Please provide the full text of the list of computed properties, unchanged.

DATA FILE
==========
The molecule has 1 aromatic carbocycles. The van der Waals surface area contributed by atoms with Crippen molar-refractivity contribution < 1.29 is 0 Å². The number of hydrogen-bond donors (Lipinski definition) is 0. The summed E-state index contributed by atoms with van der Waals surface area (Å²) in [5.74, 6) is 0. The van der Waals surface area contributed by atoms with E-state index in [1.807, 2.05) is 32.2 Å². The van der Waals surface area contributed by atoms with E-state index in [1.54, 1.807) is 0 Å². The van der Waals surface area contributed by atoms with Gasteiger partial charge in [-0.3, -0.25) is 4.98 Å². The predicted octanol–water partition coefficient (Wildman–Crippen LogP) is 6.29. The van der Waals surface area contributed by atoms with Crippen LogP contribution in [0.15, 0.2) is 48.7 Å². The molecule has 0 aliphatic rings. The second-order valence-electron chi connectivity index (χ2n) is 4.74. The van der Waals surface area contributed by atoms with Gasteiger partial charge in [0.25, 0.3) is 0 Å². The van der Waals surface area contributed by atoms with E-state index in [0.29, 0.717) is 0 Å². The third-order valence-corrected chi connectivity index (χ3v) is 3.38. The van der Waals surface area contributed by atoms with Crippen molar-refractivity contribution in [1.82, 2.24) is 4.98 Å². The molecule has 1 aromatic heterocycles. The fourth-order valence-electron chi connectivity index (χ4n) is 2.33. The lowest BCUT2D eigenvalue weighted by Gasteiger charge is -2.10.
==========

The molecule has 1 aromatic carbocycles. The van der Waals surface area contributed by atoms with Crippen molar-refractivity contribution < 1.29 is 0 Å². The number of hydrogen-bond donors (Lipinski definition) is 0. The summed E-state index contributed by atoms with van der Waals surface area (Å²) in [5.74, 6) is 0. The van der Waals surface area contributed by atoms with E-state index in [1.807, 2.05) is 32.2 Å². The van der Waals surface area contributed by atoms with E-state index in [1.54, 1.807) is 0 Å². The van der Waals surface area contributed by atoms with Gasteiger partial charge in [-0.3, -0.25) is 4.98 Å². The predicted octanol–water partition coefficient (Wildman–Crippen LogP) is 6.29. The van der Waals surface area contributed by atoms with Crippen LogP contribution in [0.15, 0.2) is 48.7 Å². The molecule has 0 aliphatic rings. The second-order valence-electron chi connectivity index (χ2n) is 4.74. The van der Waals surface area contributed by atoms with Gasteiger partial charge in [0.25, 0.3) is 0 Å². The van der Waals surface area contributed by atoms with E-state index in [0.29, 0.717) is 0 Å². The third-order valence-corrected chi connectivity index (χ3v) is 3.38. The van der Waals surface area contributed by atoms with Crippen molar-refractivity contribution in [1.82, 2.24) is 4.98 Å². The molecule has 1 aromatic heterocycles. The fourth-order valence-electron chi connectivity index (χ4n) is 2.33. The lowest BCUT2D eigenvalue weighted by Gasteiger charge is -2.10.